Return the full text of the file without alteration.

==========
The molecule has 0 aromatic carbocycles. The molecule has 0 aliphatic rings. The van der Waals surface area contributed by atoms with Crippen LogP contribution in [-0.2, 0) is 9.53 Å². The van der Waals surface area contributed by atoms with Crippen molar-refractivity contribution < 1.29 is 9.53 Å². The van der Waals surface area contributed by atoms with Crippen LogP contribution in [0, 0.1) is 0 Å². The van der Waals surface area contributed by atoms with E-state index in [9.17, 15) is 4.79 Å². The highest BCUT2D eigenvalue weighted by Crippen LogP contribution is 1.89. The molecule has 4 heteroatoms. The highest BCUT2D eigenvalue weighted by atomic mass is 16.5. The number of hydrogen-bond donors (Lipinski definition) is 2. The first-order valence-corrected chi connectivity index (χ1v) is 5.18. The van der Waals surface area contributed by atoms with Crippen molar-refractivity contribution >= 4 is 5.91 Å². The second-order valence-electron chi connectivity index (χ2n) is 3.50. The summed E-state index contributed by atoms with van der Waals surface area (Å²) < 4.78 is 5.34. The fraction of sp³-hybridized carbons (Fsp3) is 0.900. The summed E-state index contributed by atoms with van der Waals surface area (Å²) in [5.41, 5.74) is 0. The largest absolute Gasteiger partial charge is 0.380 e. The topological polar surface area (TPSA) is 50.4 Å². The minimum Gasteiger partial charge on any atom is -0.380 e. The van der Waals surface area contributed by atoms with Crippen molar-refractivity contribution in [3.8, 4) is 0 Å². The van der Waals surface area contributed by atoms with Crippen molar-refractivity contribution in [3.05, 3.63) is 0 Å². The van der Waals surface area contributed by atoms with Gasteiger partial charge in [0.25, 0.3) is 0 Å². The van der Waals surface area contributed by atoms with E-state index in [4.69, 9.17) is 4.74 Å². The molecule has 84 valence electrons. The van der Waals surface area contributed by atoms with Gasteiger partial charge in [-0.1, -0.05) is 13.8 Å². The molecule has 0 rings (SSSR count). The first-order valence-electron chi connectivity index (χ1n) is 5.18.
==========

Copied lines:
The molecule has 0 aromatic carbocycles. The molecule has 0 aliphatic rings. The van der Waals surface area contributed by atoms with Crippen LogP contribution in [-0.2, 0) is 9.53 Å². The van der Waals surface area contributed by atoms with Crippen molar-refractivity contribution < 1.29 is 9.53 Å². The van der Waals surface area contributed by atoms with Crippen LogP contribution in [0, 0.1) is 0 Å². The van der Waals surface area contributed by atoms with E-state index in [9.17, 15) is 4.79 Å². The highest BCUT2D eigenvalue weighted by Crippen LogP contribution is 1.89. The molecule has 4 heteroatoms. The highest BCUT2D eigenvalue weighted by atomic mass is 16.5. The number of hydrogen-bond donors (Lipinski definition) is 2. The first-order valence-corrected chi connectivity index (χ1v) is 5.18. The van der Waals surface area contributed by atoms with Crippen molar-refractivity contribution >= 4 is 5.91 Å². The second-order valence-electron chi connectivity index (χ2n) is 3.50. The summed E-state index contributed by atoms with van der Waals surface area (Å²) < 4.78 is 5.34. The fraction of sp³-hybridized carbons (Fsp3) is 0.900. The summed E-state index contributed by atoms with van der Waals surface area (Å²) in [5.41, 5.74) is 0. The largest absolute Gasteiger partial charge is 0.380 e. The topological polar surface area (TPSA) is 50.4 Å². The minimum Gasteiger partial charge on any atom is -0.380 e. The van der Waals surface area contributed by atoms with Crippen molar-refractivity contribution in [3.8, 4) is 0 Å². The van der Waals surface area contributed by atoms with Crippen molar-refractivity contribution in [3.05, 3.63) is 0 Å². The van der Waals surface area contributed by atoms with Gasteiger partial charge in [0.25, 0.3) is 0 Å². The van der Waals surface area contributed by atoms with E-state index in [4.69, 9.17) is 4.74 Å². The molecule has 84 valence electrons. The van der Waals surface area contributed by atoms with Gasteiger partial charge in [-0.1, -0.05) is 13.8 Å². The molecule has 0 rings (SSSR count). The first-order valence-electron chi connectivity index (χ1n) is 5.18.